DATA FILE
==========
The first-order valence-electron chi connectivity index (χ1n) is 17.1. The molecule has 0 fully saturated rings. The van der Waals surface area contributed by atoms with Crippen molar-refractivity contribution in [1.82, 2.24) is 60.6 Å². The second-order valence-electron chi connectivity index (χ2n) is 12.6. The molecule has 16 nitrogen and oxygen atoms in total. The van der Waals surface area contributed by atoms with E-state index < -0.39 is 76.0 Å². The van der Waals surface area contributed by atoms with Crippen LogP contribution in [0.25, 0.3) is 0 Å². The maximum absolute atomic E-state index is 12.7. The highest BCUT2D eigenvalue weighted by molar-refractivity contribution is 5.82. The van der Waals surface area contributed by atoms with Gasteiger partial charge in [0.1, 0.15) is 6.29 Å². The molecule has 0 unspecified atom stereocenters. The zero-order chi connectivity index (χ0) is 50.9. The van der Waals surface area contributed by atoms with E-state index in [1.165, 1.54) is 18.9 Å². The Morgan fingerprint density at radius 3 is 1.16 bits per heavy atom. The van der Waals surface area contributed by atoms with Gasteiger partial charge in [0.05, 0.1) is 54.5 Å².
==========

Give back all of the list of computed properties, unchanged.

The first-order valence-electron chi connectivity index (χ1n) is 17.1. The molecule has 0 fully saturated rings. The van der Waals surface area contributed by atoms with Crippen molar-refractivity contribution in [1.82, 2.24) is 60.6 Å². The second-order valence-electron chi connectivity index (χ2n) is 12.6. The molecule has 16 nitrogen and oxygen atoms in total. The van der Waals surface area contributed by atoms with E-state index < -0.39 is 76.0 Å². The van der Waals surface area contributed by atoms with Crippen LogP contribution in [0.25, 0.3) is 0 Å². The maximum absolute atomic E-state index is 12.7. The highest BCUT2D eigenvalue weighted by molar-refractivity contribution is 5.82. The van der Waals surface area contributed by atoms with Gasteiger partial charge in [0.1, 0.15) is 6.29 Å². The molecule has 0 unspecified atom stereocenters. The zero-order chi connectivity index (χ0) is 50.9. The van der Waals surface area contributed by atoms with E-state index in [1.165, 1.54) is 18.9 Å². The Morgan fingerprint density at radius 3 is 1.16 bits per heavy atom. The van der Waals surface area contributed by atoms with Gasteiger partial charge in [0.05, 0.1) is 54.5 Å².